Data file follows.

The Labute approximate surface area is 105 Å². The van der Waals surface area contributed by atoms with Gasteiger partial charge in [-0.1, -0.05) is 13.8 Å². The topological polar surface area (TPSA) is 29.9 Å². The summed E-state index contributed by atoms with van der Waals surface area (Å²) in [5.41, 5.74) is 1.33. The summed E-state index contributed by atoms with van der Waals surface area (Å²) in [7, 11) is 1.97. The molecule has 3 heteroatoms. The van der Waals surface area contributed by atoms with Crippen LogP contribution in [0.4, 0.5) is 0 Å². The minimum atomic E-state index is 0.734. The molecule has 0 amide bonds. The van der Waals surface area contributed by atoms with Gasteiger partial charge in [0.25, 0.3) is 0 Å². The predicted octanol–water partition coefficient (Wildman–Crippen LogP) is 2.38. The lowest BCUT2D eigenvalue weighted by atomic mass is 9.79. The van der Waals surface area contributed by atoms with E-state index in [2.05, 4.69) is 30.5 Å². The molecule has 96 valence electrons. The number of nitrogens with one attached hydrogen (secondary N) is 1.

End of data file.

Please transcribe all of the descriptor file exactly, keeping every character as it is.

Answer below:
The Labute approximate surface area is 105 Å². The van der Waals surface area contributed by atoms with Gasteiger partial charge in [-0.1, -0.05) is 13.8 Å². The topological polar surface area (TPSA) is 29.9 Å². The summed E-state index contributed by atoms with van der Waals surface area (Å²) in [5.41, 5.74) is 1.33. The summed E-state index contributed by atoms with van der Waals surface area (Å²) in [7, 11) is 1.97. The molecule has 3 heteroatoms. The van der Waals surface area contributed by atoms with Crippen LogP contribution in [0.4, 0.5) is 0 Å². The minimum atomic E-state index is 0.734. The molecule has 0 amide bonds. The van der Waals surface area contributed by atoms with Gasteiger partial charge in [0.25, 0.3) is 0 Å². The predicted octanol–water partition coefficient (Wildman–Crippen LogP) is 2.38. The lowest BCUT2D eigenvalue weighted by atomic mass is 9.79. The van der Waals surface area contributed by atoms with E-state index in [2.05, 4.69) is 30.5 Å². The molecule has 96 valence electrons. The number of nitrogens with one attached hydrogen (secondary N) is 1.